In contemporary culture, “gay” is the most common word for describing homosexual persons. This has become so much a part of the default language that Pope Francis used it as a neutral description of a person’s sexual attractions in response to a question at a recent press conference.
I think a lot of the language debates that go on around homosexuality make mountains out of molehills (I could link to examples, but why give traffic to posts I think are hurting the discussion?). I am more interested in talking about vocation, friendship, celibacy, and other questions which I think address more important needs.
Still, language can cause confusion, and stirs up a lot of debate. So I’m going to say something about it, even though I think the arguments have been blown out of proportion.
This is the first in a series of posts looking at my Catholic Faith, and how it relates to my life and my sexuality.
For a time now, I have been engaging in intense self-reflection, considering the direction that my life seems to be taking and the ways in which I can develop as a Catholic and as a human being. It seems to me that many Catholics today are confused about their relationship to the Church and its teachings about sexuality. Many are unsure of whether they can find a place in the Church. They feel alienated by misunderstandings, confusions, misrepresentations, unjust caricatures, and unfounded discriminations.
I count myself as among these Catholics. And I’ve realized that, if I am going to get past these obstacles, it is time for me to be open about myself and to reach out to others who are like me.
The main point of this post is the firm and frank admission: I’m gay.
Justin Taylor points to an excerpt from an article by Michael A. G. Haykin, the Patristics scholar, on biblical images for friendship:
The Bible uses two consistent images in its representation of friendship.
The first is that of the knitting of souls together.
Deuteronomy provides the earliest mention in this regard when it speaks of a ‘friend who is as your own soul’ (Deut. 13:6), that is, one who is a companion of one’s innermost thoughts and feelings. Prominent in this reflection on friendship is the concept of intimacy. It is well illustrated by Jonathan and David’s friendship. For example, in 1 Samuel 18:1 we read that the ‘soul of Jonathan was knit to the soul of David, and Jonathan loved him as his own soul.’ This reflection on the meaning of friendship bears with it ideas of strong emotional attachment and loyalty. Not surprisingly, the term ‘friend’ naturally became another name for believers or brothers and sisters in the Lord (see 3 John 14).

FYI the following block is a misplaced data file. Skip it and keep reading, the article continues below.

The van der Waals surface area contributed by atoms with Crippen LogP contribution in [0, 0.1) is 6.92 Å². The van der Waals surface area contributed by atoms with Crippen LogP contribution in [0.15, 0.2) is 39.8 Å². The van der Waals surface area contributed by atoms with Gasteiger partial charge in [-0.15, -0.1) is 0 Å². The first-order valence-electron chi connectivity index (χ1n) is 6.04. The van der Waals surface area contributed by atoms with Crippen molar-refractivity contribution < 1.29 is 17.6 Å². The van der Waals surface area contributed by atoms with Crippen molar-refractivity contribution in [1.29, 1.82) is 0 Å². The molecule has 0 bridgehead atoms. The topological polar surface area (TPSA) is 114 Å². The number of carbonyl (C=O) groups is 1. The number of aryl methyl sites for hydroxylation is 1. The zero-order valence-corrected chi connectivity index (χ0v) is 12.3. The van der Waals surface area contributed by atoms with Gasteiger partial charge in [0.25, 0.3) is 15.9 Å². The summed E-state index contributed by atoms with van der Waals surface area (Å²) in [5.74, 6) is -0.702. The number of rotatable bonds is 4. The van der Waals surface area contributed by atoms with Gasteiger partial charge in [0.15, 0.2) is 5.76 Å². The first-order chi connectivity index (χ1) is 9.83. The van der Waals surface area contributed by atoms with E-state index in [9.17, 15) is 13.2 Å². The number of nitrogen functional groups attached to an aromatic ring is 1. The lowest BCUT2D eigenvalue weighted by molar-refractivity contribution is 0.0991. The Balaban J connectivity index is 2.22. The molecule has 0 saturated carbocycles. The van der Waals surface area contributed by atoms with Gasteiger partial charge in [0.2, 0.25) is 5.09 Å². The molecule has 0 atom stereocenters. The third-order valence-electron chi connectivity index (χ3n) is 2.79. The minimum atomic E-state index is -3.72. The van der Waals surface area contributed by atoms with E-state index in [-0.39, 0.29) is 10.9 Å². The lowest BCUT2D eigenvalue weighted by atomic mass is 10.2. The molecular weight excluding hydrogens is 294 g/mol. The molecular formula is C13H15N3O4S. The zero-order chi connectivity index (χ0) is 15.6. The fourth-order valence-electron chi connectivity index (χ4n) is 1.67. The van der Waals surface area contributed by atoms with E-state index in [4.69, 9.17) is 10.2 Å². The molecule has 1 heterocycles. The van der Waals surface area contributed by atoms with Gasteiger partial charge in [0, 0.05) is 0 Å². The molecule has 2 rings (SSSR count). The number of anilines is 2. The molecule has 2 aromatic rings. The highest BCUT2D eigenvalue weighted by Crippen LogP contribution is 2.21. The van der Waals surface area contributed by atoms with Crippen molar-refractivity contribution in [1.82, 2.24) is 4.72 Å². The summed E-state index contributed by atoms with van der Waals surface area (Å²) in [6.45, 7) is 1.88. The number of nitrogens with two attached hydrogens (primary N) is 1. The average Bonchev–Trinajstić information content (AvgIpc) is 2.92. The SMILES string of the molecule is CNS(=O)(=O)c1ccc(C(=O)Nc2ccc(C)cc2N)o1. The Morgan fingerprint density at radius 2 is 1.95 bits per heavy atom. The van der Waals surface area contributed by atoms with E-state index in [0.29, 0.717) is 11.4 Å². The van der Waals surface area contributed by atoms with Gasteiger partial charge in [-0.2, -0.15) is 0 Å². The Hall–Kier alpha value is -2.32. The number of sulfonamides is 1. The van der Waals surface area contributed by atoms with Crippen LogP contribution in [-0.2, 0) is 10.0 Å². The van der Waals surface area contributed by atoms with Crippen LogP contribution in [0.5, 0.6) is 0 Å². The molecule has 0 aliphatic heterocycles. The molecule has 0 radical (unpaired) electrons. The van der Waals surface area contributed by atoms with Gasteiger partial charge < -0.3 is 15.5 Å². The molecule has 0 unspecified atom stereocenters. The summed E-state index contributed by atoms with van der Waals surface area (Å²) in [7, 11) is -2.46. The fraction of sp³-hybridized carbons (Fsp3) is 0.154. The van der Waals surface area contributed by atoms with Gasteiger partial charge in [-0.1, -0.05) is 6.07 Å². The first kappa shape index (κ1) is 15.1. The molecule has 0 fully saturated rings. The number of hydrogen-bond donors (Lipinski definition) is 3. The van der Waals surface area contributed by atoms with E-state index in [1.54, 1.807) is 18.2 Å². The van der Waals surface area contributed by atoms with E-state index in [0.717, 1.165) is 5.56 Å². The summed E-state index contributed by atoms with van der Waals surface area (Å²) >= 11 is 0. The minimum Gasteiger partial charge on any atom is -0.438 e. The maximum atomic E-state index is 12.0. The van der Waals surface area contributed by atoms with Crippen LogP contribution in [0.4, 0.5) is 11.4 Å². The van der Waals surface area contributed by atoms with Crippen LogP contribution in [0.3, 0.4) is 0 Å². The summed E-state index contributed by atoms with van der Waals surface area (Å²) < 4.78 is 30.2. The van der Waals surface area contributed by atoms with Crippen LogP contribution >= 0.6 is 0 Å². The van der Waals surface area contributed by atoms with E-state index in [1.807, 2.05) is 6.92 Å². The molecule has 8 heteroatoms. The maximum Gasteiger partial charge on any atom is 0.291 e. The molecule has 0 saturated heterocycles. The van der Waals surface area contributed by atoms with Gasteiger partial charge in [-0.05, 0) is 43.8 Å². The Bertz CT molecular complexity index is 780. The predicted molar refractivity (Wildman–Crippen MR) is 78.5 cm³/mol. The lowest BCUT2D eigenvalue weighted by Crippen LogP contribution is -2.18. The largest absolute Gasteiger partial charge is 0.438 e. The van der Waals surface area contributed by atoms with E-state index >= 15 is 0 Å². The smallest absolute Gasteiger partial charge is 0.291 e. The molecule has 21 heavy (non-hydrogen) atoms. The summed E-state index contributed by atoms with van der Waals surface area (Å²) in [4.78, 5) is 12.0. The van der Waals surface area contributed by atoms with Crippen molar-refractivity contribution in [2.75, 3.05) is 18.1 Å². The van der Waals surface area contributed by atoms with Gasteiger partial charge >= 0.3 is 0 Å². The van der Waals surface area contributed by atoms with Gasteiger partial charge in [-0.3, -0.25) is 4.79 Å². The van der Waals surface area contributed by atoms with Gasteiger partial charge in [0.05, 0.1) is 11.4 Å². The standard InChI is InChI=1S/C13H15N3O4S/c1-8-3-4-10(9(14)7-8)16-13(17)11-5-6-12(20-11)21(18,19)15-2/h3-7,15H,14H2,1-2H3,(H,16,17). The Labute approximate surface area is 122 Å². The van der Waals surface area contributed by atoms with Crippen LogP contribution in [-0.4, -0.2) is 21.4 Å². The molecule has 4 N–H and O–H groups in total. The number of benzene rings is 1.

The second image that the Bible uses to represent friendship is the face-to-face encounter. This is literally the image used for Moses’ relationship to God. In the tabernacle God spoke to Moses ‘face to face, as a man speaks to his friend’ (Exod. 33:11; see also Num. 12:8). The face-to-face image implies a conversation, a sharing of confidences and consequently a meeting of minds, goals and direction. In the New Testament, we find a similar idea expressed in 2 John 12, where the Elder tells his readers that he wants to speak to them ‘face to face.’ One of the benefits of such face-to-face encounters between friends is the heightened insight that such times of friendship produce. As the famous saying in Proverbs 27:17 puts it, ‘Iron sharpens iron, and one man sharpens another.’
Matthew Schmitz’s recent post on First Thoughts (“Evangelicals Oppose Gay Marriage, Now More than Ever”, Wednesday, July 10, 2013) noted that First Things has become the venue of choice for discussion of the pastoral issues concerning celibate gay Christians, one which has now (happily) come to include a first-person perspective. The exploration of the terminology used by the Church about the personal status of homosexuality has formed a major thread in this discussion, and has brought forth many articles. On the one hand, Daniel Mattson has written some pointed pieces arguing that the Church condemns describing a person as ‘gay’ or ‘queer’ (e.g. “Why I Don’t Call Myself a Gay Christian,” “Homosexual Orientation, or Disorientation?” and “In Defense of the Church’s Challenging Language on Homosexuality“). On the other hand, Joshua Gonnerman has written an explanation of how the omission of a word from the original Latin has led to a misreading of the English text of Homosexualitatis Problema. This would form what one might call the “general argument about identity terms.”
In the most recent issue of Christianity Today, Andy Crouch has an excellent editorial on the church’s future and matters LGBTQIA. Please do read the whole thing. He writes,
There is really only one conviction that can hold this coalition of disparate human experiences [i.e., the experiences captured under the label LGBTQIA] together. And it is the irrelevance of bodies—specifically, the irrelevance of biological sexual differentiation in how we use our bodies.
What unites the LGBTQIA coalition is a conviction that human beings are not created male and female in any essential or important way. What matters is not one’s body but one’s heart—the seat of human will and desire, which only its owner can know.